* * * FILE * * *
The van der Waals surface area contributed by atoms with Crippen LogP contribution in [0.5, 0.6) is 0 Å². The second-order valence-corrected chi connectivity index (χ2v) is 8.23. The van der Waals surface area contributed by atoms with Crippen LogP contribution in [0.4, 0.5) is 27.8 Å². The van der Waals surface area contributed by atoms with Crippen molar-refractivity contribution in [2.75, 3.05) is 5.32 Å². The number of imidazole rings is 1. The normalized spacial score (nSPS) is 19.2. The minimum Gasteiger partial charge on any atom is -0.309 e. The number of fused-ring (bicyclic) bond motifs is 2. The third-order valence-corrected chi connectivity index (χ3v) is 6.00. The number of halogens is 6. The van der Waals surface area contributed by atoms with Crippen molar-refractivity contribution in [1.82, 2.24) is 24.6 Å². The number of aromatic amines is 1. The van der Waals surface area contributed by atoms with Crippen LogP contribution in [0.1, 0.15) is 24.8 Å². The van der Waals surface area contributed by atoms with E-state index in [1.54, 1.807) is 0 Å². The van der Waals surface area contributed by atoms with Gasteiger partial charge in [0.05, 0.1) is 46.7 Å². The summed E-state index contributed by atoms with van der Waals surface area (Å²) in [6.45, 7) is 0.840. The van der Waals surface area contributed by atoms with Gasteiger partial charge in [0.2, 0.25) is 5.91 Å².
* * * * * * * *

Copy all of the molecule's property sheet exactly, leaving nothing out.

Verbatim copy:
The van der Waals surface area contributed by atoms with Crippen LogP contribution in [0.5, 0.6) is 0 Å². The second-order valence-corrected chi connectivity index (χ2v) is 8.23. The van der Waals surface area contributed by atoms with Crippen LogP contribution in [0.4, 0.5) is 27.8 Å². The van der Waals surface area contributed by atoms with Crippen molar-refractivity contribution in [2.75, 3.05) is 5.32 Å². The number of imidazole rings is 1. The normalized spacial score (nSPS) is 19.2. The minimum Gasteiger partial charge on any atom is -0.309 e. The number of fused-ring (bicyclic) bond motifs is 2. The third-order valence-corrected chi connectivity index (χ3v) is 6.00. The number of halogens is 6. The van der Waals surface area contributed by atoms with Crippen molar-refractivity contribution in [1.82, 2.24) is 24.6 Å². The number of aromatic amines is 1. The van der Waals surface area contributed by atoms with Crippen LogP contribution in [0.1, 0.15) is 24.8 Å². The van der Waals surface area contributed by atoms with E-state index in [1.54, 1.807) is 0 Å². The van der Waals surface area contributed by atoms with Gasteiger partial charge in [0.05, 0.1) is 46.7 Å². The summed E-state index contributed by atoms with van der Waals surface area (Å²) in [6.45, 7) is 0.840. The van der Waals surface area contributed by atoms with Gasteiger partial charge in [0.2, 0.25) is 5.91 Å².